Like the ever-expanding waiting lists for treatment, the opening of a supposed state-of-the art facility at Belfast's Royal Victoria Hospital has been further delayed.
The intensive care unit is not now expected to open until at least the autumn of 2020, eight years since the ribbon was supposed to cut, the BBC reports.
One doctor described the latest set back as "extremely disappointing".
The facility is part of a 12-storey building in the grounds of the hospital which has been dogged by draining and ventilation problems over the years.
Over the intervening years since its original date of opening, facilities have had to be ripped out and replaced and rooms reorganised to bring them up to current standards despite never being used.
The building also includes the emergency department which has been in operation since 2015. Other floors are to house the new maternity unit, which is scheduled to open in 2022.
Last February, it was reported the building would not be fully opened for at least another seven months. However, the Belfast Trust said at the time the project was still within its £150m budget. The Department for Health said that remained the case and the project would be reviewed on completion.
However, it is understood millions have been spent over the years because of the issues.
Consultant Dr Brian McCluskey told the BBC that while patients were being well cared for in the existing facility "it would be nice if they were getting the additional privacy and dignity".
Sinn Fein said the Belfast Health Trust needed to be more transparent over the ongoing delays.
“The continued frustration and delays are felt by staff and patients alike," said MLA Pat Sheehan, "It is demoralising to many of the hard-working staff to hear that the completion date slips again and again.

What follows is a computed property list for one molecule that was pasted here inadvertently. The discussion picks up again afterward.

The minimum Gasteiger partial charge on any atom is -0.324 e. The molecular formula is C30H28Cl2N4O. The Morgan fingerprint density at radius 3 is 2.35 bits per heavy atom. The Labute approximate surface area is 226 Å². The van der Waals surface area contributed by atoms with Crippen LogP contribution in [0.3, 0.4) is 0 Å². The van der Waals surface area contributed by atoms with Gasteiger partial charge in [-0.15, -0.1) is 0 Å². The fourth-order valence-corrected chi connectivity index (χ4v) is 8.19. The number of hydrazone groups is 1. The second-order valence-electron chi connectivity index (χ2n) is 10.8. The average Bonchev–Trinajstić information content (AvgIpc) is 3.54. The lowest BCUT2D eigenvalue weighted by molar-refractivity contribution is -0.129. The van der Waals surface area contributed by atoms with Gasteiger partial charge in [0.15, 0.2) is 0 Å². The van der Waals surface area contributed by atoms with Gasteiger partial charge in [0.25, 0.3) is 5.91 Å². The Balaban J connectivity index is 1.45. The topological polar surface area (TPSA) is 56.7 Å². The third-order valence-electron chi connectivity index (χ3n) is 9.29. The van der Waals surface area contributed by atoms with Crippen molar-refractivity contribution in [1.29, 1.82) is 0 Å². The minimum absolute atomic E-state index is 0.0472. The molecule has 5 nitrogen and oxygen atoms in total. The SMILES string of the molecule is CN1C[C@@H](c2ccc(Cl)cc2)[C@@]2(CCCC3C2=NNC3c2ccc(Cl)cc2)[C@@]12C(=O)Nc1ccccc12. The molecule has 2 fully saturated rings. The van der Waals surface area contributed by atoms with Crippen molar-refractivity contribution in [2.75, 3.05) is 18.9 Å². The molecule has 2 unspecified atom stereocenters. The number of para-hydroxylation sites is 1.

“There are serious questions that need to be answered by the Belfast Trust, as to how so much public money has been wasted, sometimes on equipment which has never been used but has gone out-of-date.
“This at a time when we constantly hear that health budgets are stretched and facing pressures. The considerable amount of money wasted could be could be spent in other areas of the health service.
“In December 2018, at the Belfast Trust’s board meeting, it was stated that the facility would be transferred in Jan 2019. This clearly is not the case and the questions have to be asked as to how the transparent the Trust is being and how under control this project actually is.”
The Belfast Trust said: "We are disappointed with this further delay in being able move the Intensive Care Unit in to the Critical Care Building. Our plans to move ICU into Level 5 and 6 of the building will be delayed by approximately 12 months as the result of a required upgrade to the ventilation system. We will undertake this work to ensure the building is future proofed to provide the highest quality care for patients for many years to come.”